• The editor of American Elle insists her mag, and mags like it, do indeed carry “serious journalism.”
  • Some dude’s list of history’s “Top 10 Most Evil Women” leaves out “Typhoid Mary” and Paula Deen.
  • We close for today with a 73-year-0ld Japanese guy who makes beautiful landscape art with Excel spreadsheets!

via spoon-tamago.com

RANDOM LINKS FOR 6/2/13
Jun 2nd, 2013 by Clark Humphrey

joshua trujillo, seattlepi.com

  • There was a remembrance in Cowen Park marking one year since the Cafe Racer tragedy.
  • Unlike some of the “radicals” fighting against low wages at fast-food joints, I actually patronize fast-food joints. And I want the fine people who prepare my meals to be properly compensated for the fine work they do.
  • The FBI investigated the song “Louie Louie” for two whole years, only to find a simple love lyric made unintelligible.
  • Will legal pot in our society lead, invariably, to corporate pot?
  • To Microsoft’s regret, it just can’t get people to say “Let’s Bing it.”
  • Our ol’ pal Gillian Gaar reports the “Welcome to Aberdeen: Come As You Are” sign might come down.
  • Who, besides “out o’ sight, out o’ mind” NIMBYs, benefits from the suburbanization of poverty?
  • A Cheerios commercial features a nice interracial family. The usual dorks and trolls respond as you’d predict.
  • Lawrence Lessig would like a Democratic Party that’s less beholden to corporate funders.
  • Texas: future Democratic stronghold?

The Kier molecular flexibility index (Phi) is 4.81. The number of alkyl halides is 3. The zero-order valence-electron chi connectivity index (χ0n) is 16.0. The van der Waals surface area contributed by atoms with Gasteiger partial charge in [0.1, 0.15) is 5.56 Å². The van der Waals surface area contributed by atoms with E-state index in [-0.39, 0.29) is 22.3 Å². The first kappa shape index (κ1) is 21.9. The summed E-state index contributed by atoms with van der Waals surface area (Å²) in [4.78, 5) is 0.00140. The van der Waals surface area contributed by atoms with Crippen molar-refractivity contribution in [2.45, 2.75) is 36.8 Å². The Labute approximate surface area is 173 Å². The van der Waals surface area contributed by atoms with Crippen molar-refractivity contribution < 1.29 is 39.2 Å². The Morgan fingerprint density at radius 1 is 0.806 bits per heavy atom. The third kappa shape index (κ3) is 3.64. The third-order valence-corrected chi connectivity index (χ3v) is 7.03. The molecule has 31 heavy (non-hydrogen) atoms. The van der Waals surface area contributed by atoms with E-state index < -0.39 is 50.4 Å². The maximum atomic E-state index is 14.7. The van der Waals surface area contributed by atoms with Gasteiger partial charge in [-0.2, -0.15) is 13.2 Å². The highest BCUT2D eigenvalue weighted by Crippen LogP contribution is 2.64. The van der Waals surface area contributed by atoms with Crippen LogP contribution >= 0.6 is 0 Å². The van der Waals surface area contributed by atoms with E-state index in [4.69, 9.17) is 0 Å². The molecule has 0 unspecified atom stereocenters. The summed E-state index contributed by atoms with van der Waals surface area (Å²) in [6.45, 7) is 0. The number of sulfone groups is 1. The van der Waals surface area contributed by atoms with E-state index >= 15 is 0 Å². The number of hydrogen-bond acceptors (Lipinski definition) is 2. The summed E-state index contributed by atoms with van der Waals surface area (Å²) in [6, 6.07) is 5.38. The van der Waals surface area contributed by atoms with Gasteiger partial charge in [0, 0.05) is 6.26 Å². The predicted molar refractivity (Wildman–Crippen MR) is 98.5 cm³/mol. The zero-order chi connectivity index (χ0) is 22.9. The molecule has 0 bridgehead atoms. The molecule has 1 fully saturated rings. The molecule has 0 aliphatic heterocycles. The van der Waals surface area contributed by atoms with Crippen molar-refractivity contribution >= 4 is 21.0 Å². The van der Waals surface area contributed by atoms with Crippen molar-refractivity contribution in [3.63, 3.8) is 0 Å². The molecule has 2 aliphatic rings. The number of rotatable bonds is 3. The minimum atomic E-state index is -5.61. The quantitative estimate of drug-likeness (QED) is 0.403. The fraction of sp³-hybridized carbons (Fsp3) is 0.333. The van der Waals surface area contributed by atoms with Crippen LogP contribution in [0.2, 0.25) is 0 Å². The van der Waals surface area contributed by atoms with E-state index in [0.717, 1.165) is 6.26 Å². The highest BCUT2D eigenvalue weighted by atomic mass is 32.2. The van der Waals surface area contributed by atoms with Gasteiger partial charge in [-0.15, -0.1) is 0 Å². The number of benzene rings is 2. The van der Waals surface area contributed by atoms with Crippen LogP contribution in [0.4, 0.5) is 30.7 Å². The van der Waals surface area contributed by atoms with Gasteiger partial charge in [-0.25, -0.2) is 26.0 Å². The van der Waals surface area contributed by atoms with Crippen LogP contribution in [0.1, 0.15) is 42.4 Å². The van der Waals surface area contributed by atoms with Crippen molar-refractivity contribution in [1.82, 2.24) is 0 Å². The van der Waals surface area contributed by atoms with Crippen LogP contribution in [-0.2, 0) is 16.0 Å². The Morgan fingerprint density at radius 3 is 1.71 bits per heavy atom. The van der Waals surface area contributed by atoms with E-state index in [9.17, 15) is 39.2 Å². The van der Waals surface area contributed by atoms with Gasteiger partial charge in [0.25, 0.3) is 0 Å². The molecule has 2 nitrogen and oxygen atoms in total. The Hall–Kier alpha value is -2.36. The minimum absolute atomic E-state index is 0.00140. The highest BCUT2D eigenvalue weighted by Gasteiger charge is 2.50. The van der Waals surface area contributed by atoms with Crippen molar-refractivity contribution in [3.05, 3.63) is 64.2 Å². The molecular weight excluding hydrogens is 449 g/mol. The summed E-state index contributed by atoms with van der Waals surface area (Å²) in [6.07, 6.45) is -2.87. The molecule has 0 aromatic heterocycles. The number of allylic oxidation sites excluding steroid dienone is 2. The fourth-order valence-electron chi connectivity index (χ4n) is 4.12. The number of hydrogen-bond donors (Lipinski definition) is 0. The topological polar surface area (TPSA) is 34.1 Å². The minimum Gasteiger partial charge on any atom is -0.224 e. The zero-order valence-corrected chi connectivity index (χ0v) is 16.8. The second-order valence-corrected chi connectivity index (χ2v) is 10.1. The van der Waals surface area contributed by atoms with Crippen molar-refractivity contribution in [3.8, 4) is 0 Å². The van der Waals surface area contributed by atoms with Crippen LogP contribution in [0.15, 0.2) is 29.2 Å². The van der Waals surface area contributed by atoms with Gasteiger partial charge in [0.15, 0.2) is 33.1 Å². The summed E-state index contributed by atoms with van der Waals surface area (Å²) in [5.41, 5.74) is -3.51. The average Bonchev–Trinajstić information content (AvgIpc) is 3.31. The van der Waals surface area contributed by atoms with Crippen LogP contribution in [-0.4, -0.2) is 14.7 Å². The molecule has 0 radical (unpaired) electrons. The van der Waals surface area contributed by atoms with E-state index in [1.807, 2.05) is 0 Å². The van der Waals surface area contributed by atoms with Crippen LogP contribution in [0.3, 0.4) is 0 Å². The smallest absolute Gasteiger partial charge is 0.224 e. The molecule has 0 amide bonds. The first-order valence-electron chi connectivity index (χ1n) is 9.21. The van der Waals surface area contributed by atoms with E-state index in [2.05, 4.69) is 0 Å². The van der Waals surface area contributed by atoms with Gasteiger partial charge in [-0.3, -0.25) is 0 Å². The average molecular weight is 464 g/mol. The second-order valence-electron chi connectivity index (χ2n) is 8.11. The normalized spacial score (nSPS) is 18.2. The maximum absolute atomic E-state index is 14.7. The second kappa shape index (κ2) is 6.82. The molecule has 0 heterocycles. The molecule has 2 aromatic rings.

• Some people will miss making fun of Michelle Bachmann. I won’t.
  • The Chicago Sun-Times, once billed as “Chicago’s Picture Newspaper,” is firing all its photographers.
  • No, Ms. magazine, the 10 most important things American women could not do before the 1970s wold probably really include more important things than “read Ms. magazine.”
  • Istanbul was Constantinople. Now it’s a battleground of democracy vs. shady dealmaking.
  • WikiLeaks dude Julian Assange sees today’s Google as an increasingly reactionary gang of government-butt kissers.
  • Let’s close with a haunting look at a run down (but still open!) tourist site, the Flintstones theme park in Arizona.

messynessychic.com

RANDOM LINKS FOR 4/18/13
Apr 18th, 2013 by Clark Humphrey

seattle dept. of transportation

  • King Street Station, one of Seattle’s two historic railway passenger terminals (and the one still in use by Amtrak) has looked so drab and awful for so long. In the pre-Amtrak desperate last years of private passenger rail, the Great Northern had “modernized” the main lobby with an acoustic-tile drop ceiling and other ill-informed touches. Now, after a half-decade of planning and reconstruction, the city and private partners have finally restored the room to its full grandeur. You can read all about it here. There’s a grand opening on Wed. 4/24, 11 a.m.
  • In other grand-opening news, the “Old School Pinups” photo studio has one this Fri. 4/19, 5 p.m.-on, at 1922 Post Alley.
  • Something I’ve learned first hand lately: Seattle’s current boom (glut?) of apartment construction hasn’t led to lower rents, but to ever-higher rents.
  • In addition to the dilemmas of cabs. vs. “for hire” vehicles and Zipcar vs. Car2Go, now a new alternative appears in town. It’s semi-pro “ride sharing.”
  • No, Seattle Times guest commenter Grace Gedye, online sexist trolls existed long before Facebook. But can the rising force of “Geek Girls” conquer and defeat ’em once n’ for all?
  • Another classic bowling alley bites the dust. It’s Robin Hood Lanes, in Edmonds since 1960.